Eleven years later I know the concept but the reality has failed to integrate. Back in 2000 we just shoved it all in her father’s van and trailer and headed to Adelaide. Now after nine years in the States, the last three in Jersey City it was time to move on. We packed our main collectables and had a freight company pick them up a couple of weeks ago to ship to Dalian, China. I just received an e-mail that said we went over our 2500 pound agreement and now we need to pay $600 more. What??? our precious little collectables weigh more than 2500 pounds? “But dear they were just a few souvenirs I picked up along the way on our travels of the past decade

This particular move, once the 2500 pounds + memorabilia was ready to sail the ocean blue across the great Atlantic (as we wish to avoid the Great Pacific Garbage Patch) Was OK. We have rented our house in Jersey City to four chaps from India who say they will take good care of our home. They are in their 20s and computer people. Of course they will keep our home tidy. They may even have some mates come visit from India time to time – I suppose if 0001% of the 1,155,347,700 population over there are coming to visit that would be 11553 friends … oh dear!

We shoved every thing in the car including Brendan and me, dropped off the Comcast cable stuff and drove to our new apartment (for 17 days) in Harlem – a really nice place I might add. Once Narda met us we dragged our meager belongings (minus the 2500 pounds waiting its turn for hijacking off the coast of somewhere). Same day we sold the car, well we sold it two days before but the buyer needed to wait to get insurance, nerve (he has never owned a car before) and the what-nots so I was there for him later. OK he did not get all his bits and pieces on Tuesday so on Wednesday he fronted up with insurance papers, license plates and the what-nots of a proud first-owner-car owner. Of course he had not realised it was a stick shift (our almost new 1995 Honda Civic with some rust as proof we lived in the snowy northern parts of New York for years) and he had not really driven a whole lot, but he did have his driver’s license. SO I drove the first leg of the journey of one of life’s great explorations (teaching someone to drive on a crowded Harlem street). “Be sure the clutch is in (this is the clutch) when you shift gears and slowly let out…” – I think that is what I said. I explained the speeds one should be at whilst in first, second and all those other gears. I showed reverse, the blinkers and said that Narda favours having the emergency brake on when stopping on a hill. Of course I never do, I mean what is that bloody clutch there for anyway? But knowing how horrified she gets with my hill stops and she is always right (she tells me that so it must be true) so I passed on some form, howbeit probably a bit abbreviated, of the etiquette of hill stops.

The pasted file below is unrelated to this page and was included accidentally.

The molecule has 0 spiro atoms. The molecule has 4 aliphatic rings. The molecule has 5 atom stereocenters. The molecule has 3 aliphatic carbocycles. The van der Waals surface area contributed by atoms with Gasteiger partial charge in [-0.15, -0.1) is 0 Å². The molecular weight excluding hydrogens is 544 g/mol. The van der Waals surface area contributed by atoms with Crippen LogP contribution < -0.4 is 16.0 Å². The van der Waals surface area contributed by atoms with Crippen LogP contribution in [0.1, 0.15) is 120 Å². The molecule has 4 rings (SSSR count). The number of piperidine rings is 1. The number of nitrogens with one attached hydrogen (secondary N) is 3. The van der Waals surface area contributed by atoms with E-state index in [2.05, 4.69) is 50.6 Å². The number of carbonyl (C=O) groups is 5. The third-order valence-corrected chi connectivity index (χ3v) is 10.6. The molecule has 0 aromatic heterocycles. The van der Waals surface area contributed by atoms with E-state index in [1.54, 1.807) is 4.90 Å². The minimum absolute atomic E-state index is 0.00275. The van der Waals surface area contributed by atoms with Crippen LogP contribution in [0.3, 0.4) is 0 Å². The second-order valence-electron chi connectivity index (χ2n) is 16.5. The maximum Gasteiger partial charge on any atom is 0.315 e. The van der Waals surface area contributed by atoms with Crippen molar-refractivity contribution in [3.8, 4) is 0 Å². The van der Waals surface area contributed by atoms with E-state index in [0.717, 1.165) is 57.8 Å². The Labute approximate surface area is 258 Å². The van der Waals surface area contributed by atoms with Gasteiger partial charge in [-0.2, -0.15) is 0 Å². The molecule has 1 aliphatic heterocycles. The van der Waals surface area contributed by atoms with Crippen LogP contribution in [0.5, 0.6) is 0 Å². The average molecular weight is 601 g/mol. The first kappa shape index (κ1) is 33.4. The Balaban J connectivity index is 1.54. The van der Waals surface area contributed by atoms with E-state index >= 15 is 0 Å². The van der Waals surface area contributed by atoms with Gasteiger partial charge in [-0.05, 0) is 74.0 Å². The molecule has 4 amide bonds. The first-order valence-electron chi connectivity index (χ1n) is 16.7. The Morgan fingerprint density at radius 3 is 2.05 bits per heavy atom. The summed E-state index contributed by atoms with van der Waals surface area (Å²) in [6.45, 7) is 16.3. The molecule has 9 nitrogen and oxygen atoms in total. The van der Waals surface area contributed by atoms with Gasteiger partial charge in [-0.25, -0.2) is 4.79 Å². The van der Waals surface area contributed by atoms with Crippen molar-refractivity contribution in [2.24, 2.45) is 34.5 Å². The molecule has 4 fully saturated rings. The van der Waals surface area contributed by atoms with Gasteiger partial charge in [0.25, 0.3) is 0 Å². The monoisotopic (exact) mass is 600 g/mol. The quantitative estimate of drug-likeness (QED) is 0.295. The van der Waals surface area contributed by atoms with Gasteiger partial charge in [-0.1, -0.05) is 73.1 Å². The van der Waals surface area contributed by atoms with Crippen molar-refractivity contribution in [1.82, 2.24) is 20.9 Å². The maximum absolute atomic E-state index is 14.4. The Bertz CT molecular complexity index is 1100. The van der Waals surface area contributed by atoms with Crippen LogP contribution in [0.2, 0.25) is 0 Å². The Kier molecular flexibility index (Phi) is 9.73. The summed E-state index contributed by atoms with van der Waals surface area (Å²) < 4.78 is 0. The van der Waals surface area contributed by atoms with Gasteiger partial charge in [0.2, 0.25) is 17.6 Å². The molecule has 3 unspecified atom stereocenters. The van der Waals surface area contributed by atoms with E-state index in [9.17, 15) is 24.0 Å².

Then it was his turn, Tommy, the new car owner. Blimey! We lurched and ground and stopped suddenly and took off quickly and made darting turns down one-way streets (the other directional one-way) and I told him to ignore the cars beeping in their out-of-tune fashion (now there is a job for Narda; tune up the horns of NYC drivers so that they sound…. well, in-tune, I suppose) and just get comfortable with the driving experience.

Somehow we managed to get back to our new address in Harlem. I was so in shock that I muttered something about he was doing well and it is really a practice thing until driving becomes intuitive and I thanked someone I was still alive (I was so in shock it was probably god as there was no one else around) and collapsed on the bed of our new abode. Of course then I realised I had left our New Jersey license plates on the back seat and I would have to see Tommy again. I texted him and he wrote back that he loved the car (which dispelled any lingering doubt whether there is some higher protective good force looking after the Tommys of the world) and of course it meant he got back home to his wife (she has never driven before) and their child (oh dear is the baby going to drive this car?) and that he would get the plates back. This is Thursday afternoon and I suppose I should ring and find out when these plates will arrive, but I am afraid he may have missed a turn or forgot my handbrake lesson and is at the bottom of the Hudson.

And that is this week’s move.